And so it was that CSX3198 – showing just 498 miles on the odometer – was sold to a Mr. Bernstein in the Boston, Massachusetts area, who continued to campaign the car under the name “Hank’s Bank”. In late 1970 or early 1971, Sam Feinstein bought the car from Bernstein, trading him a 1969 Cadillac and settling an $800 machine shop bill for repairs. Feinstein wanted to drive the car, and consequently had the racing engine replaced by a stock 427 (taken from CSX3160). He apparently drove the car very little, selling it in 1977 to Les Newell of Meriden, Connecticut with less than 2,000 miles showing. In 1980, John Halister, another Connecticu resident, bought the car shortly before moving to Florida. In 1981 he sold CSX3198 to Tom Clark in Fort Lauderdale, Florida. Clark sold the car to Jim Kelsey of Key Largo, Florida, who kept it only briefly before selling it to Susan Brown of Hollywood Florida. She owned the car for six years before selling it in March of 1987 to Larry Smith, another Florida resident. Later that year, Smith sold the car to Bruce Daley of Phoenix Arizona.
Today, on approaching CSX3198, one cannot help but be impressed. It is not just the aggressive stance, nor even the obvious performance potential, but rather it is the quality of the car that is most impressive. This is not quality in the sense of an over-restored concours queen, but rather quality in the sense that this is a real car – one that has been raced and proven, and is ready to run again.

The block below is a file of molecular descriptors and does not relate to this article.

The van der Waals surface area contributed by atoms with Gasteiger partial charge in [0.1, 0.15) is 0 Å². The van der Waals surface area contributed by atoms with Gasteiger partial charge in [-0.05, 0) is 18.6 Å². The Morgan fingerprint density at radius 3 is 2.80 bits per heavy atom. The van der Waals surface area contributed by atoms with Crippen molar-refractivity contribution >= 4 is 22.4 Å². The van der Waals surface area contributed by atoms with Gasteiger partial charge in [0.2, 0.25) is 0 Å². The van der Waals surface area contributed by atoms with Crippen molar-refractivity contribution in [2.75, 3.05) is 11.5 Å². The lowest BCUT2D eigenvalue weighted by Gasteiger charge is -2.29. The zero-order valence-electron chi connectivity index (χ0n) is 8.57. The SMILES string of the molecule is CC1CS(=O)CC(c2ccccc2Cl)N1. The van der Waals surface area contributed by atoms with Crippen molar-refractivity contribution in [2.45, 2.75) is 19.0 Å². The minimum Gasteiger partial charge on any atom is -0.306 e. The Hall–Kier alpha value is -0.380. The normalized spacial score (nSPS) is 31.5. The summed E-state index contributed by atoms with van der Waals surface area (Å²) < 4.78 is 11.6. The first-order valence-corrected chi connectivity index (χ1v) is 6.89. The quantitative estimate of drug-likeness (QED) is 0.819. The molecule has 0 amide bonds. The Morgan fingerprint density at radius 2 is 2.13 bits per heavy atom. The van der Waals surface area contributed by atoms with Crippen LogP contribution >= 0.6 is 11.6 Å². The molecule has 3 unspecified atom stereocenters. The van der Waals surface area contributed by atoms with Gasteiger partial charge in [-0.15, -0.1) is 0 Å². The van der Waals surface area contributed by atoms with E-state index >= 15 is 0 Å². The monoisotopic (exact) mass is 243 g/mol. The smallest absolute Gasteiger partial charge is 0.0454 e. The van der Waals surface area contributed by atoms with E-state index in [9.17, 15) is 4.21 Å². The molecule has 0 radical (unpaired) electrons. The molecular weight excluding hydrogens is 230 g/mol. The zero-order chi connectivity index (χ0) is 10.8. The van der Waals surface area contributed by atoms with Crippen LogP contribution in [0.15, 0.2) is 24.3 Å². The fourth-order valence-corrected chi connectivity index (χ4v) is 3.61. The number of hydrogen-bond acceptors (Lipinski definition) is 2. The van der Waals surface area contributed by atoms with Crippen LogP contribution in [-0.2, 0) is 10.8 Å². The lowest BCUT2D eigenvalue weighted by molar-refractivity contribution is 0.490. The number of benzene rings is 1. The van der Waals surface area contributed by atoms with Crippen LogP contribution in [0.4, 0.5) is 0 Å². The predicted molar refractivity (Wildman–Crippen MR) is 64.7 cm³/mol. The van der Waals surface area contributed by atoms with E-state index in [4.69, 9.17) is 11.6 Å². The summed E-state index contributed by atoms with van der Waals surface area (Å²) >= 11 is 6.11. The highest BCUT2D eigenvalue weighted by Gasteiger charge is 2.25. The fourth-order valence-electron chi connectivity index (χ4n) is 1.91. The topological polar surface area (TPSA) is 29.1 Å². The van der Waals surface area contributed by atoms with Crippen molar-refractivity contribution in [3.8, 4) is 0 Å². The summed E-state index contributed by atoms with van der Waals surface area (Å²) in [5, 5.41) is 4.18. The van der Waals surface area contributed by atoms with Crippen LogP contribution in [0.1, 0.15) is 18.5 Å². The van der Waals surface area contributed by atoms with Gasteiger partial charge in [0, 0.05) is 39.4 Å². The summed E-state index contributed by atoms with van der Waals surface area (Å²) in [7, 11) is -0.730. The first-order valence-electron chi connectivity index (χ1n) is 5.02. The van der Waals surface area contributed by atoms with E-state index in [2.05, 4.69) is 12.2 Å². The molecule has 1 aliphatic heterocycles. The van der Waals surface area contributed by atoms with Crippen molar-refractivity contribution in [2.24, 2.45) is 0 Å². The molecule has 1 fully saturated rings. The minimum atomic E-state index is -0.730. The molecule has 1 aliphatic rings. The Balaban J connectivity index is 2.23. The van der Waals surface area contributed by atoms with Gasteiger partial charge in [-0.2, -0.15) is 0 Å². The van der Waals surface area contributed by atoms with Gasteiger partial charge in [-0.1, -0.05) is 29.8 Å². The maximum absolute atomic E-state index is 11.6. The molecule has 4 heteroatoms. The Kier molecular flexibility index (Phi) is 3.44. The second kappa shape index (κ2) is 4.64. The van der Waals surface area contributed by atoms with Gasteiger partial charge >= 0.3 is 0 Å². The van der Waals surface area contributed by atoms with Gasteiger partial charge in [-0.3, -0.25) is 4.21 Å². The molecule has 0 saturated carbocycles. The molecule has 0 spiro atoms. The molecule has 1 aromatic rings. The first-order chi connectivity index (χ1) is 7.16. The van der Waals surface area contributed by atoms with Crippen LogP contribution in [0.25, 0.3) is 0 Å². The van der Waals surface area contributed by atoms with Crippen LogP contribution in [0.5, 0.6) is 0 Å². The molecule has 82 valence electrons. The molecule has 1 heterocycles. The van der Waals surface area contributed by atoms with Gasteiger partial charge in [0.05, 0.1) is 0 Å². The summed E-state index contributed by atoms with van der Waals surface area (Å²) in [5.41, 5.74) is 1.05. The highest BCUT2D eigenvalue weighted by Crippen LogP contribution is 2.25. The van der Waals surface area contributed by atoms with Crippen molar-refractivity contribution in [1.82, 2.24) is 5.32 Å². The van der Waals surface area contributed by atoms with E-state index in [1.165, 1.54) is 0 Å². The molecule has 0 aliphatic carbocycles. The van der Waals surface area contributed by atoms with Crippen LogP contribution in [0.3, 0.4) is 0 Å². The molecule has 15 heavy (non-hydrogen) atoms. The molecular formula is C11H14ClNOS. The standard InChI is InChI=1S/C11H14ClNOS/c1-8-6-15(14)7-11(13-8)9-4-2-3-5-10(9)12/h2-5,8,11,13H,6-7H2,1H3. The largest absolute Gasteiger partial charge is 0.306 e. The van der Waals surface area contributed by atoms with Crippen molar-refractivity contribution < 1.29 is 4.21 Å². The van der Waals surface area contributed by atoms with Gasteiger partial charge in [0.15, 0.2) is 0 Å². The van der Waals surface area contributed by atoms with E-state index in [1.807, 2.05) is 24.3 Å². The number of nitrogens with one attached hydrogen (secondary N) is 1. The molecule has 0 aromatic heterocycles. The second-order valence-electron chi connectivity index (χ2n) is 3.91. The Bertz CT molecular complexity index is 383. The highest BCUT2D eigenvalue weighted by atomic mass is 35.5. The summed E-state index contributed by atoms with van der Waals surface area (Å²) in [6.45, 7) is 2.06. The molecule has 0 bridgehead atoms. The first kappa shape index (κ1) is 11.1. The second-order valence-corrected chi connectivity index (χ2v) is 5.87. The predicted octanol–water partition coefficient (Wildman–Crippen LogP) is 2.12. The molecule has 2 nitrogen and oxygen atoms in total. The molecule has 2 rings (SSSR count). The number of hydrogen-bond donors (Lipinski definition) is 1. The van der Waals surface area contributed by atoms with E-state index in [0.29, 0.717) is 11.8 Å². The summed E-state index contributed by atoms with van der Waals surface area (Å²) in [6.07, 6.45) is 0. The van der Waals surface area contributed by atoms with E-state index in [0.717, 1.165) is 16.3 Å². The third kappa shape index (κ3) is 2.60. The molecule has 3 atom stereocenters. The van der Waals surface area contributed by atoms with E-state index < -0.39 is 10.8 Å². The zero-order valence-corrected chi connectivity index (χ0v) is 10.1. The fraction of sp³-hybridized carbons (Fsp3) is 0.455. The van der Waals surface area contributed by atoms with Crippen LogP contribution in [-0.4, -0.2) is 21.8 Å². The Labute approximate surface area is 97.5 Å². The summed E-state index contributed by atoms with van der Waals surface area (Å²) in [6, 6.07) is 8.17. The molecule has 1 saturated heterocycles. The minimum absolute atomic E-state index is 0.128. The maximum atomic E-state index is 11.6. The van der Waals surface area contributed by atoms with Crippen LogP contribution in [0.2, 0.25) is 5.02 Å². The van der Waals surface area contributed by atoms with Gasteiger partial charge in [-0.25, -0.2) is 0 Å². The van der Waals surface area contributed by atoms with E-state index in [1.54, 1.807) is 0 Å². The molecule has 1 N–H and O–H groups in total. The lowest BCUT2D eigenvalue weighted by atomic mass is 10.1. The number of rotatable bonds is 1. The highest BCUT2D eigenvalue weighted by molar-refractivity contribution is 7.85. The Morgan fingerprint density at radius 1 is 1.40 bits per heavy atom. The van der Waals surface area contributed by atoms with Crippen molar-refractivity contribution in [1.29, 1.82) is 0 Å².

As a car, any 427 Cobra is a valuable machine. CSX3198 is much more; it stands on its own record, having earned its place in the history books. There may be other Dragonsnakes, but this is certainly the most important, having broken every record for which it was eligible. The car was so dominant in its class that many of the records broken were the same ones it had set earlier in the year.
There is only one 427 Dragonsnake in existance and its appearance for sale here marks the first time this 427 has ever been offered for sale in 15 years and likely the last time for at least another 15 years.